Part of the problem here is with the Office of Management and Budget, which the FDA doesn’t have any control over and which likes to sit on finalized rules for a long time with no reason because otherwise our democratic system of government might actually work.

To summarize, this whole fiasco is basically the story of FDA, the hapless undergrad, trying to get a paper extension from stern professor CFS. Thanks to helicopter parent OMB, FDA is probably going to walk away with an Incomplete with option to submit the paper after a long summer break sipping on Glitter Wine™.


WLF “In All Fairness” Advertorial Appears in National Edition of New York Times

This advertorial was featured on the op-ed page of the NYTs two days ago by the Washington Legal Foundation (tagline, “Advocate for Freedom and Justice”). Rather than share my thoughts on this creative piece of freedom and justice advocacy, here are three reactions from good friends:

  • “Pretty obvious where the money to fund these ads is coming from. I’m so sick and tired of the “freedom” marketing because the companies behind it are the ones taking away any type of choice. lskdjfslkdjflksdjalksdj.”
  • “I like how they condemn alarming catchy phrases and use the term “self-appointed diet overlords” in the same paragraph.”
  • “I’m guessing these guys just pulled their pro-smoking file and just pressed control replace cancer with obesity.”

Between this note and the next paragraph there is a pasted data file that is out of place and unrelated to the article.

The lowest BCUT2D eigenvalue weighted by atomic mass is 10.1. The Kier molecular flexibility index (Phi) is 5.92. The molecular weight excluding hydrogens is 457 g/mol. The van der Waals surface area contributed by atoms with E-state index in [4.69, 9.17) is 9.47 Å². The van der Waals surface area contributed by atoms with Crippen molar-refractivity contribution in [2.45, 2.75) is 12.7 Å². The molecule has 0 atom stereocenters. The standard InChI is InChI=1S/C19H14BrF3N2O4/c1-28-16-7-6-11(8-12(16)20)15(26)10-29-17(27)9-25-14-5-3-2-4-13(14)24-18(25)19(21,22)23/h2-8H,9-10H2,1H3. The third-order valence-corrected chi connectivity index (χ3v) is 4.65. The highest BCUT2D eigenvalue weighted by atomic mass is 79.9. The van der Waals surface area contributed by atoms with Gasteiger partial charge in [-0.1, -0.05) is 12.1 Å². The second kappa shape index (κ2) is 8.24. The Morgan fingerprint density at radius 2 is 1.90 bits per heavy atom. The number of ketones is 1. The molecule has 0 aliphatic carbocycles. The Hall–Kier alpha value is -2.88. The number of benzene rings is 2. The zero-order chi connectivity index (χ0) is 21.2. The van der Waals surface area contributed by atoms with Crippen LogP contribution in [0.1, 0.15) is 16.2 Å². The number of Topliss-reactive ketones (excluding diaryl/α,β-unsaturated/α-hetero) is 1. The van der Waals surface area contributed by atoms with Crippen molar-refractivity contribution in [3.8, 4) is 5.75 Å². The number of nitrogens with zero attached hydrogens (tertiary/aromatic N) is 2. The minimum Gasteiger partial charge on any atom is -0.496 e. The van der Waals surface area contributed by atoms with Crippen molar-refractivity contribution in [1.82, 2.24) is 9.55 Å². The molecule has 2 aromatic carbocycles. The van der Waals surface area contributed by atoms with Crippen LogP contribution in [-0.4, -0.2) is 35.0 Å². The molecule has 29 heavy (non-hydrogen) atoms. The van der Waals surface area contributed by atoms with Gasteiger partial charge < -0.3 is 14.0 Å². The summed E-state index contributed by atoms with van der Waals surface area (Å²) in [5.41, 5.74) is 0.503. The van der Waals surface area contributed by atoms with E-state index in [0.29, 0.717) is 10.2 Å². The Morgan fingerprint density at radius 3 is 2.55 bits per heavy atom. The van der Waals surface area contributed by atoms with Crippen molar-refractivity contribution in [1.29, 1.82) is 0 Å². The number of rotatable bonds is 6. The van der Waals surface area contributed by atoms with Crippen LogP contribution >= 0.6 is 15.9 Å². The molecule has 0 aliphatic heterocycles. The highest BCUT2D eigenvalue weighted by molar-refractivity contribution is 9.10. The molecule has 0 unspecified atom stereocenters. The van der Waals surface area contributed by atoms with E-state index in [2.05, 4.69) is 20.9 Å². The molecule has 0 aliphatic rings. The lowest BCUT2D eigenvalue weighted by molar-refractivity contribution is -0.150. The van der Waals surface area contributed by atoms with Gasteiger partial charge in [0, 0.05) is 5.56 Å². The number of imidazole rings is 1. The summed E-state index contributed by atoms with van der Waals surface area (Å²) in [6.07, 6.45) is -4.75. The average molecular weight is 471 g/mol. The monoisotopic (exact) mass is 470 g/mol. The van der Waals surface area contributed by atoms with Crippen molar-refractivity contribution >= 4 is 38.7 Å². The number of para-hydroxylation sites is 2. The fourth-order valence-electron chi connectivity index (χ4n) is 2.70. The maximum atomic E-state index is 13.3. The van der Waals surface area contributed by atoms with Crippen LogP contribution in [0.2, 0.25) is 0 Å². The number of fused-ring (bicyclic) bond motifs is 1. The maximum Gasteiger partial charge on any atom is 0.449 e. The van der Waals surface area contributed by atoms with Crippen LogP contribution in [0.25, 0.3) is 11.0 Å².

Actually, I will share just one thought:

“The purported goal — reducing obesity — may be worthy, but their misguided approach will only succeed in enriching these self-appointed diet overlords at the expense of American consumers and their health.”


As a self-proclaimed self-appointed diet overlord, I just wanted to say that when I read the sentence above, and then thought about my paycheck, I got a little bummed out that maybe the other self-appointed diet overlords might be getting more enriched than me. I know it is wrong to covet another diet overlord’s income, but here I am wondering if I shouldn’t be charging more per condescending demonization and request tips next time I knock someone’s freedom soda out of their hand and shout “fat bomb” while trolling mall cafeterias. Maybe its time to rethink my pricing structure; “Let’s Sue!” bumper stickers don’t grow on trees, after all.

The WLF Legal Pulse

IAFMay20As part of its Eating Away Our Freedoms project, Washington Legal Foundation (WLF) today placed an advertorial on the op-ed page of the National Edition of The New York Times. WLF first debuted its “In All Fairness” advertorial column in 1998 in The Times, and it has appeared on the newspaper’s op-ed page over 150 times. The Times national edition reaches 75% of America’s population and according to one survey is read by 90% of major newspaper editors.

We encourage you to peruse the Eating Away Our Freedoms site and please consider signing up to receive updates as WLF supplements the site and continues to counter those “public interest” activists, regulators, and lawyers whose approach to reducing obesity enriches them at the expense of their intended beneficiaries.

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Questions about the ongoing farm bill fiasco?


Great post from Tom Laskawy, founder and executive director of the Food & Environment Reporting Network, here.

“Congress tried and failed to pass a farm bill last year. The question now is whether Congress can do it this time.

Actually, the question really is whether Congress will ever pass a farm bill again. For the first time, those close to the legislative process are starting to have their doubts. And that may be a really bad thing.